I tried to demonstrate, in a very autobiographical way, in my series of posts on infant baptism, my belief that children of believers are in a better position than they ever have been before because of the nature of the New Covenant. In the next couple of weeks, I’d like to begin outlining a biblical theology of the family. Since Barry Danylak has done such an excellent job of tracing some of the important aspects of the Old Testament’s teaching on the family, I’ll be using his work as a springboard for my own.
In his paper, Barry points out that there is a very real relationship in Genesis between the blessings of God and the command of God to “be fruitful and multiply.” Barry states, “This relationship is explicitly established very early....” In fact, he notes that the blessing/command relationship holds true for all of creation, not just for man, and that the blessing/command relationship is reestablished in God’s words to Noah after God wipes the slate clean.
It is not Barry’s purpose in his short paper to discuss the nature of the relationship between the command and the blessing, and it is beyond the purpose of this post to try to demonstrate this, but I wonder if the relationship can not be defined as a means to an end. That is, it could be that God blessed all of creation in general and man in particular by commanding them to “be fruitful and multiply.” In this sense, we might see a correlation between the patriarchal blessings of Genesis (think Isaac blessing Jacob or Jacob blessing his twelve sons) and God the Father’s blessing his newly created son, Adam.
I’ve never done a study on the patriarchal (not to mention other Ancient Near Eastern) blessing formulas, but I would not be surprised if we didn’t find a similar pattern between them and what is going on with God’s command to Adam to be fruitful and multiply. There’s likely been a multitude of doctoral dissertations on this and if anyone is familiar with any of them and can point me to their findings, I’d appreciate it.
Anyway, if we had a year to be tucked away in a library, and we found that the means/end relationship was substantiated, I think we could go a long way to creating a biblical theology of the family from those findings. Part of what we might find might be that the blessing spoken of is not a powerless well wishing, but is an effectual command. What I’m thinking of is something like a prophetic pronouncement that actually brings about the end stated.
When seen this way, we moderns could have a better understanding of why Isaac could not bless Esau after he had already blessed Jacob. The effectual prophetic nature of the blessing had already gone forth and his words and the power that went with them could not be annulled. Again, it could be that the patriarchs were following the God-given pattern of the Heavenly Father blessing his newly created son Adam, not at the time of God’s death (as seems to be the case with many patriarchal blessings, okay, so I don’t have this all worked out) but at the time of the joining the husband and wife together to become one flesh.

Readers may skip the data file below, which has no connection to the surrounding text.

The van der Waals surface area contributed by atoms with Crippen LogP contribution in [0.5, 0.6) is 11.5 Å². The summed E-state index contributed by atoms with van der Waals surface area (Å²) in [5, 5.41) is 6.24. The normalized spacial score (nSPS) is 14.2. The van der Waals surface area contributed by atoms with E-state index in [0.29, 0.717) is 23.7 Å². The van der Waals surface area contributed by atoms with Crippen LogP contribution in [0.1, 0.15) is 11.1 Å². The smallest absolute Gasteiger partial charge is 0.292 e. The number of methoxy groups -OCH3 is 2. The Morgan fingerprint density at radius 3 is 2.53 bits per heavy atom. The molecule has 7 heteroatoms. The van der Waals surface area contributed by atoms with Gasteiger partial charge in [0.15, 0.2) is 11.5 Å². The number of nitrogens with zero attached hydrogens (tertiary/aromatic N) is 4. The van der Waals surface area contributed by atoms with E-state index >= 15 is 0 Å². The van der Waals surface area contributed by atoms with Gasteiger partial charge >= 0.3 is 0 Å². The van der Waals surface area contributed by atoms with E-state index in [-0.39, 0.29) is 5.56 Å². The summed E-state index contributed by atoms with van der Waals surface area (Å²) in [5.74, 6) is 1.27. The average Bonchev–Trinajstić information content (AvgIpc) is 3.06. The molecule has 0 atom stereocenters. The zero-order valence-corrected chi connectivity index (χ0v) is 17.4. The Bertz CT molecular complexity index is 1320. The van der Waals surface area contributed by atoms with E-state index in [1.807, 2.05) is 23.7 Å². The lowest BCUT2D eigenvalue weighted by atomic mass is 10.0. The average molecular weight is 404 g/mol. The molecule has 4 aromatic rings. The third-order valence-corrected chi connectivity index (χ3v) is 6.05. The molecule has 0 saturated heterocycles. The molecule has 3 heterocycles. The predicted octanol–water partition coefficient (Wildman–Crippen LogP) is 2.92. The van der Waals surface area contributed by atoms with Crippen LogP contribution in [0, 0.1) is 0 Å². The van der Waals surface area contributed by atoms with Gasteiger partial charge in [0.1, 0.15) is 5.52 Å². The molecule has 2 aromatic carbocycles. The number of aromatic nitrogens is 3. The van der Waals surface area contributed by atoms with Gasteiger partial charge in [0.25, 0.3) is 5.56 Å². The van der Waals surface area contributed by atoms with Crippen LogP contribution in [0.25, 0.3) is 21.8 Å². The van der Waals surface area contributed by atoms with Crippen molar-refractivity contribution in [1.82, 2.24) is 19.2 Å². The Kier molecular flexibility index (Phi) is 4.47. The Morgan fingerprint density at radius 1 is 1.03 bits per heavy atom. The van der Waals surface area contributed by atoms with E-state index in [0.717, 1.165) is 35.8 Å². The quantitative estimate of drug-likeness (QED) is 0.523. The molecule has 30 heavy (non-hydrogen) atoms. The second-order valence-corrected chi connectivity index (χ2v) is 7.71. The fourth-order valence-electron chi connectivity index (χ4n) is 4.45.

Personally, I thoroughly enjoy remembering and pondering the blessing that my father pronounced over me and my new wife at our wedding. In fact, I do believe there was a power that went forth in the words my father spoke over us as he blessed us. They really weren’t just wishes, but they were blessings. In fact, much of the blessing that he spoke was in the form of commands, “hold the goods of this world lightly!” If I can find this blessing, I’ll post it, as it is powerful.
In a lesser sense, I think we would also see something similar taking place in the naming formulas in the Old Testament. Jacob was a deceiver, Nabal was a fool, Moses would be the instrument to draw a people out, etc. This could also help explain the importance of Adam naming Eve, for the greater (the one in authority) blesses and names the lesser (the one under authority).
Well, as it’s getting late, and this is likely the start of a long discussion on a biblical theology of family, I’ll sign off. I’m going to file all these under the category called “Biblical Theology - Family.” Hopefully some day I’ll be able to come back to this series and piece it all back together to bring some coherence to it. Until then, sorry, you’re getting it in the form of a bunch of random thoughts.
Above: Leslie (postpartum three times over!) in front of the Jekyll Island Club. Happy Mother’s Day to Leslie, my mom, and Grandma Taylor! You have been blessed by God.
Her children rise up and call her blessed; her husband also, and he praises her.
Proverbs 31:28 ESV